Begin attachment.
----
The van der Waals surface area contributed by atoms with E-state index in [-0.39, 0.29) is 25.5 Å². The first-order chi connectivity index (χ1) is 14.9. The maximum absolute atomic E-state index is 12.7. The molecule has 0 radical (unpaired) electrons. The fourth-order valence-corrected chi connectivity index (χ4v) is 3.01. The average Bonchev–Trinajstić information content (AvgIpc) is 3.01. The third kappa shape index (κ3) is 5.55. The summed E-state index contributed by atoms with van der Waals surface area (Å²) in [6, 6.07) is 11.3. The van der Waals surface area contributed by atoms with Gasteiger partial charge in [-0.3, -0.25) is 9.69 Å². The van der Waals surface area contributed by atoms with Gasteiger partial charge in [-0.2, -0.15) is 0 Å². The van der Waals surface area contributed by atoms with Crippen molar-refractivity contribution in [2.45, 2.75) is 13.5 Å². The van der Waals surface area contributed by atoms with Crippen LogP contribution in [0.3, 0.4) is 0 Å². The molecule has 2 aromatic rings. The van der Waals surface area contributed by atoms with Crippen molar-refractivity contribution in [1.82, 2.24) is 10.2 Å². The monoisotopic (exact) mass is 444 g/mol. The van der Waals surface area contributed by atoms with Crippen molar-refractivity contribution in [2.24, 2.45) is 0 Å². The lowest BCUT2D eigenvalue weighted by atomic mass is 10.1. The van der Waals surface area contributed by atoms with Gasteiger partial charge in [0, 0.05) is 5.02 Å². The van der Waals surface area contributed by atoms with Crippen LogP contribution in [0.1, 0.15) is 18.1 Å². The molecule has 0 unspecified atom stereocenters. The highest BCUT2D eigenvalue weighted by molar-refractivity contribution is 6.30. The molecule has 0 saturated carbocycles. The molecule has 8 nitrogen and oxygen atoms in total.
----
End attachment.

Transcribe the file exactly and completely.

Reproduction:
The van der Waals surface area contributed by atoms with E-state index in [-0.39, 0.29) is 25.5 Å². The first-order chi connectivity index (χ1) is 14.9. The maximum absolute atomic E-state index is 12.7. The molecule has 0 radical (unpaired) electrons. The fourth-order valence-corrected chi connectivity index (χ4v) is 3.01. The average Bonchev–Trinajstić information content (AvgIpc) is 3.01. The third kappa shape index (κ3) is 5.55. The summed E-state index contributed by atoms with van der Waals surface area (Å²) in [6, 6.07) is 11.3. The van der Waals surface area contributed by atoms with Gasteiger partial charge in [-0.3, -0.25) is 9.69 Å². The van der Waals surface area contributed by atoms with Gasteiger partial charge in [-0.2, -0.15) is 0 Å². The van der Waals surface area contributed by atoms with Crippen molar-refractivity contribution in [2.45, 2.75) is 13.5 Å². The van der Waals surface area contributed by atoms with Crippen LogP contribution in [0.3, 0.4) is 0 Å². The molecule has 2 aromatic rings. The van der Waals surface area contributed by atoms with Crippen molar-refractivity contribution in [1.82, 2.24) is 10.2 Å². The monoisotopic (exact) mass is 444 g/mol. The van der Waals surface area contributed by atoms with Crippen molar-refractivity contribution in [2.24, 2.45) is 0 Å². The lowest BCUT2D eigenvalue weighted by atomic mass is 10.1. The van der Waals surface area contributed by atoms with Gasteiger partial charge in [0, 0.05) is 5.02 Å². The van der Waals surface area contributed by atoms with Crippen LogP contribution in [0.1, 0.15) is 18.1 Å². The molecule has 0 unspecified atom stereocenters. The highest BCUT2D eigenvalue weighted by molar-refractivity contribution is 6.30. The molecule has 0 saturated carbocycles. The molecule has 8 nitrogen and oxygen atoms in total.